AFTER some success in lowering the daily deaths and new cases of coronavirus, several countries are slowly relaxing lockdowns in an attempt to revive economic activity. In Europe, the hardest-hit countries which include the UK, Italy, Spain and France, are rolling out plans for some sectors such as construction and primary schools to open up after nearly seven weeks of closure. In the US, the president has left it to the governor of each state to ease restrictions, which has led to the easing of lockdowns in Georgia, Oklahoma and Alaska. Many of these countries have told citizens to wear face coverings in public and practise distancing at shopping centres, with some — especially in Europe — still limiting public gatherings such as weddings.
While there is no doubt that the coronavirus and forced shutdowns have unleashed economic hardship, the reality of the viruses’ deadly nature persists. Although the emotional and financial toll of this uncertain new era already seems unbearable, the truth is that the world is still in the early stages of the pandemic and must be vigilant. In doing so, it must adapt to rapidly changing scenarios — such as a possible second wave as has been reported in China. As countries open up and the possibility of transmission grows, mistakes made in the first wave will become essential learnings. For example, the UK was too late to lock down and therefore saw its healthcare system become overwhelmed as Covid-19 cases spiked. The situation has forced British authorities to look for local manufacturers for PPE and ramp up daily tests. The increased testing, dedicated isolation centres and mechanisms for contact-tracing developed during lockdowns should help countries that are now opening up. Here, Vietnam serves as an excellent example of the learnings it employed from the Sars outbreak nearly two decades ago. As it recognised its healthcare limitations, it was one of the quickest to alert its citizens and take action. This timeliness, aggressive infection control and targeted awareness campaign for its population are strong factors behind its zero reported deaths. In a country that borders China and with a population of over 90m, this is an undeniable success — and proof that ‘overreaction’ and caution can save lives and also justify the reopening of commercial activity. While many countries have learned these lessons the hard way, after ghastly death tolls and the crippling of healthcare systems, they must remain vigilant and react quickly when the second wave comes.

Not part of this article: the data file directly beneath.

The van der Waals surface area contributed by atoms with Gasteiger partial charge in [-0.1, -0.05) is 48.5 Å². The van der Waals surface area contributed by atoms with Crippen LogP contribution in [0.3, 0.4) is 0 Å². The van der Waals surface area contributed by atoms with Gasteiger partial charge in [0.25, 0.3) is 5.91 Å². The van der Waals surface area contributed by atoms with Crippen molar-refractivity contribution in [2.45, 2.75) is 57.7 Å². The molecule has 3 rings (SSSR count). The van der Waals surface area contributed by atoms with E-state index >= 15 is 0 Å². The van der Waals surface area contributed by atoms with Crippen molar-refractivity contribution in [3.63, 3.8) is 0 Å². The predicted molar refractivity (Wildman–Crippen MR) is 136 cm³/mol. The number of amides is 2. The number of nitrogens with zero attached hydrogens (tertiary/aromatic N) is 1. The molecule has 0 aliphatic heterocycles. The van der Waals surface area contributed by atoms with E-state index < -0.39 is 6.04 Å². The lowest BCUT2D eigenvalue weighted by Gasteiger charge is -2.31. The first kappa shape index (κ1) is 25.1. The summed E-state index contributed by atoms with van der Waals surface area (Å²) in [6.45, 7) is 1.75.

Mental health helpline
LAST week, Chief Minister Murad Ali Shah announced the launch of a mental health helpline in the province, in light of the psychological toll being wrought on citizens by the Covid-19 pandemic. This facility has been established by the Sindh Mental Health Authority, which was constituted in September 2017, five years after the passage of the Sindh Mental Health Act. If this timeline is indicative of the low-priority status given to mental health by policymakers, it is hoped that the helpline might signal a reorientation. On a macro level, the pandemic has not only revealed how intrinsic public health is to the security and stability of nations, but also exposed how little has been invested in it. The socioeconomic impact of poor health, including poor mental health, can be devastating for individuals, families, communities and countries alike, particularly in times of crisis. A study by AKUH in 2016 estimated the direct and indirect financial costs of mental illnesses in Pakistan at the time at over Rs250bn annually.